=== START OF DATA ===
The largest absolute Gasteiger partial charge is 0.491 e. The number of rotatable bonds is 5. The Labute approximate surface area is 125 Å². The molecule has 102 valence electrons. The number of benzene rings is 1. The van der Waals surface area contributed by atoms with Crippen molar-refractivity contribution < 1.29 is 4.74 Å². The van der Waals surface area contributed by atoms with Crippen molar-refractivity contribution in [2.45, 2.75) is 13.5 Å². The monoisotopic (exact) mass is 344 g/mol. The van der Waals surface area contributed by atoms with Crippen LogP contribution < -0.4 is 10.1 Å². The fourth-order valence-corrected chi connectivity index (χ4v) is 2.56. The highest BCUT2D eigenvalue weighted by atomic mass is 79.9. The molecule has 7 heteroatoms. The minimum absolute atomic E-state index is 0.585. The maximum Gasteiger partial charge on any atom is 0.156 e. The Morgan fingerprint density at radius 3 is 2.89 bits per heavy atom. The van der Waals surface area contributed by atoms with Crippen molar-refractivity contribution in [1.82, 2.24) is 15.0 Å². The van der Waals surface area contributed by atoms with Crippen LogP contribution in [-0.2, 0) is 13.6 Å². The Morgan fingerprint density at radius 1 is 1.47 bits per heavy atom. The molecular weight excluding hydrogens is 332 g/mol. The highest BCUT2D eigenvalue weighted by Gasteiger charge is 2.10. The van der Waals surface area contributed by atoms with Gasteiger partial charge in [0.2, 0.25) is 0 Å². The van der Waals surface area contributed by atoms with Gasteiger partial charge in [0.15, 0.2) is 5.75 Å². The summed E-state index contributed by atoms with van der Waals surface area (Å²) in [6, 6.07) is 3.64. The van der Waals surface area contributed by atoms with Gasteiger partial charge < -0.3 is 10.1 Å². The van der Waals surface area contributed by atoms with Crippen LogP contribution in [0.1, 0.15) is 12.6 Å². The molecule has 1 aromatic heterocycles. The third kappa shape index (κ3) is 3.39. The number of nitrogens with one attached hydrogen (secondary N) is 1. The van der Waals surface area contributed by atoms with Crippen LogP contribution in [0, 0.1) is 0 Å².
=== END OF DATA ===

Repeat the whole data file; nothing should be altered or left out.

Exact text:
The largest absolute Gasteiger partial charge is 0.491 e. The number of rotatable bonds is 5. The Labute approximate surface area is 125 Å². The molecule has 102 valence electrons. The number of benzene rings is 1. The van der Waals surface area contributed by atoms with Crippen molar-refractivity contribution < 1.29 is 4.74 Å². The van der Waals surface area contributed by atoms with Crippen molar-refractivity contribution in [2.45, 2.75) is 13.5 Å². The monoisotopic (exact) mass is 344 g/mol. The van der Waals surface area contributed by atoms with Crippen LogP contribution < -0.4 is 10.1 Å². The fourth-order valence-corrected chi connectivity index (χ4v) is 2.56. The highest BCUT2D eigenvalue weighted by atomic mass is 79.9. The molecule has 7 heteroatoms. The minimum absolute atomic E-state index is 0.585. The maximum Gasteiger partial charge on any atom is 0.156 e. The Morgan fingerprint density at radius 3 is 2.89 bits per heavy atom. The van der Waals surface area contributed by atoms with Crippen molar-refractivity contribution in [1.82, 2.24) is 15.0 Å². The van der Waals surface area contributed by atoms with Crippen LogP contribution in [-0.2, 0) is 13.6 Å². The Morgan fingerprint density at radius 1 is 1.47 bits per heavy atom. The molecular weight excluding hydrogens is 332 g/mol. The highest BCUT2D eigenvalue weighted by Gasteiger charge is 2.10. The van der Waals surface area contributed by atoms with Gasteiger partial charge in [0.2, 0.25) is 0 Å². The van der Waals surface area contributed by atoms with Gasteiger partial charge in [0.15, 0.2) is 5.75 Å². The summed E-state index contributed by atoms with van der Waals surface area (Å²) in [6, 6.07) is 3.64. The van der Waals surface area contributed by atoms with Gasteiger partial charge < -0.3 is 10.1 Å². The van der Waals surface area contributed by atoms with Crippen LogP contribution in [0.1, 0.15) is 12.6 Å². The molecule has 1 aromatic heterocycles. The third kappa shape index (κ3) is 3.39. The number of nitrogens with one attached hydrogen (secondary N) is 1. The van der Waals surface area contributed by atoms with Crippen LogP contribution in [0, 0.1) is 0 Å².